Macrosystems Biology: How to share, manage and cite big data and team science?

Last month, I participated in the first Principal Investigator meeting of NSF’s new Macrosystems Biology program. The NSF solicits proposals to “support quantitative, interdisciplinary, systems-oriented research on biosphere processes and their complex interactions with climate, land use, and invasive species at regional to continental scales.”

The first groups of projects cover an incredible range of topics, and are embracing a wide range of research approaches. In a pre-meeting survey, projects reported using simulation models, developing new theory, fitting empirical models to multi-scaled data, analyzing paleoecological data and implementing experiments across linked networks ofsites. Almost half the groups reflected the newness of the continental-scale approach by including significant educational activities.

The last half-day of the first Macrosystems Biology PI meeting took place at NEON HQ and packed our largest meeting room to the brim.

The last half-day of the first Macrosystems Biology PI meeting took place at NEON HQ and packed our largest meeting room to the brim.

The meeting as a whole had a rough-and tumble flavor to it, as groups explored new ideas, exchanged ideas between groups and created new ideas from the fusion of each team’s perspectives. There was an unusually intense sense of intellectual ferment. I felt like I was seeing the early stages of a new approach to environmental science emerging.

Although the program is called “macrosystems”, most of the excitement was about working at multiple spatial scales. Researchers were making serious efforts to understand how influences crossed scales. Examples included how regional and global climate affected individual organisms, how local communities (present day and paleo) were affected by large-scale movement of organisms, and how those movements were affected by global climate and how the organismal biology of lakes varies across macroclimatic gradients. Although the NSF call emphasized the continental scale, most of the projects recognized that processes that play out over large areas also take a long time to play out, and so coupled time and space scales.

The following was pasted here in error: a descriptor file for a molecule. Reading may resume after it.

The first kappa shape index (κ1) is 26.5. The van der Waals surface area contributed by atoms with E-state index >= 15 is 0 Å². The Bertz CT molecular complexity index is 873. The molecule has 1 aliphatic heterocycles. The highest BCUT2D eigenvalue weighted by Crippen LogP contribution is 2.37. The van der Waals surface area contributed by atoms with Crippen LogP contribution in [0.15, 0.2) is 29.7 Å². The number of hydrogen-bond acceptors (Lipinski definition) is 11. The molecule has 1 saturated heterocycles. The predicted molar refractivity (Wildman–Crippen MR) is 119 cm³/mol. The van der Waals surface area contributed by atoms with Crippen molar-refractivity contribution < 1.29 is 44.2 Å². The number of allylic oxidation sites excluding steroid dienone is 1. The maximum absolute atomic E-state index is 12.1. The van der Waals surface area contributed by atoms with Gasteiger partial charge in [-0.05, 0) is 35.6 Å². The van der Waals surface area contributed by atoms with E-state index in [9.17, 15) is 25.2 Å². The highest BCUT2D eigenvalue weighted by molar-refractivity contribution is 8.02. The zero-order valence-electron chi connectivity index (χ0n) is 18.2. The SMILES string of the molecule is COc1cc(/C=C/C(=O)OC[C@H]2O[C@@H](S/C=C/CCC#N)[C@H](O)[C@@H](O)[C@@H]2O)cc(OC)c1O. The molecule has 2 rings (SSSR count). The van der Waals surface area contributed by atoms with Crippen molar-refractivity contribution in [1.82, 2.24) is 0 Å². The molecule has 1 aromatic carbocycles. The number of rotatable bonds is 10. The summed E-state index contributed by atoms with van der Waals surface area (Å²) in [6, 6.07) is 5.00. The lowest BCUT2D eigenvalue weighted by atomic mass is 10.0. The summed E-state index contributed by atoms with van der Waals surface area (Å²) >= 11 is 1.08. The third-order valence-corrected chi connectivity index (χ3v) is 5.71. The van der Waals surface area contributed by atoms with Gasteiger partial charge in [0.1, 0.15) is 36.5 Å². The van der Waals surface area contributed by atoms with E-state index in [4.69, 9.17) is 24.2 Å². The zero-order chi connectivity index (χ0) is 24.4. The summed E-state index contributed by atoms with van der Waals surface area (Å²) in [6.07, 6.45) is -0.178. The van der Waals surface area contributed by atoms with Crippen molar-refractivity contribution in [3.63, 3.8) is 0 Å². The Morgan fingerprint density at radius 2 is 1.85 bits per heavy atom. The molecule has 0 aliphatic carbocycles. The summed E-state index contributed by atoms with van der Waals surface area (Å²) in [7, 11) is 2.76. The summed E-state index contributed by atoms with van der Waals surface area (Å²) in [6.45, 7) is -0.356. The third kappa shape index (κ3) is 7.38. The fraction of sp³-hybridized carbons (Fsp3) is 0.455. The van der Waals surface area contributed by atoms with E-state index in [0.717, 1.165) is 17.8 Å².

During the last half-day of the meeting, smaller groups met outside of NEON HQ to talk over ideas for an upcoming special issue of a journal …

Some of the commonalities were methodological. Very few of the projects could answer their questions with data and data analysis alone, and had to integrate theoretical and computational models with observations. Similarly, none of the projects could answer their questions with models alone, so some projects included large scale data-gathering efforts, while others were harvesting vast quantities of existing data from ongoing observations, experiments and data archives. Each project brought a data manager to the meeting, and so interwoven with the scientific discussion was a rich conversation about the new informatics and computation resources that exist or are needed.

Participants also addressed the culture of science. Data sharing was a common theme: scientists interested in studying the continent need to access data across many sites, and barriers to sharing data are barriers to them testing their hypotheses! The macrosystems teams spent a lot of time talking about how to share data technologically and also how credit can be given and shared in enterprises where a few creative individuals have an idea that requires harvesting data from tens or even hundreds of their colleagues. Most of the teams have plans to publish data so that it can be shared, cited and included in academic reward systems.

Collaboration was a related theme, and raised similar issues. How do we build teams that include the breadth of expertise needed to address big problems, allowing each member to contribute technical knowledge and leadership while sharing the credit? How can young scientists work in these exciting teams and still be recognized and promotable? Many macrosystems projects don’t emphasize collecting new data or plan to use data from the NEON facility. This implies a cohort of students who won’t conduct their own fieldwork in support of their dissertations. How will such students be received when they apply for jobs, and for promotion? There were no definitive answers, but a great conversation began, and some of the more senior participants were energized to raise the profile of these issues in their institutions!

Many of these issues will be discussed in a forthcoming special issue of a journal. Stay tuned for an exciting read!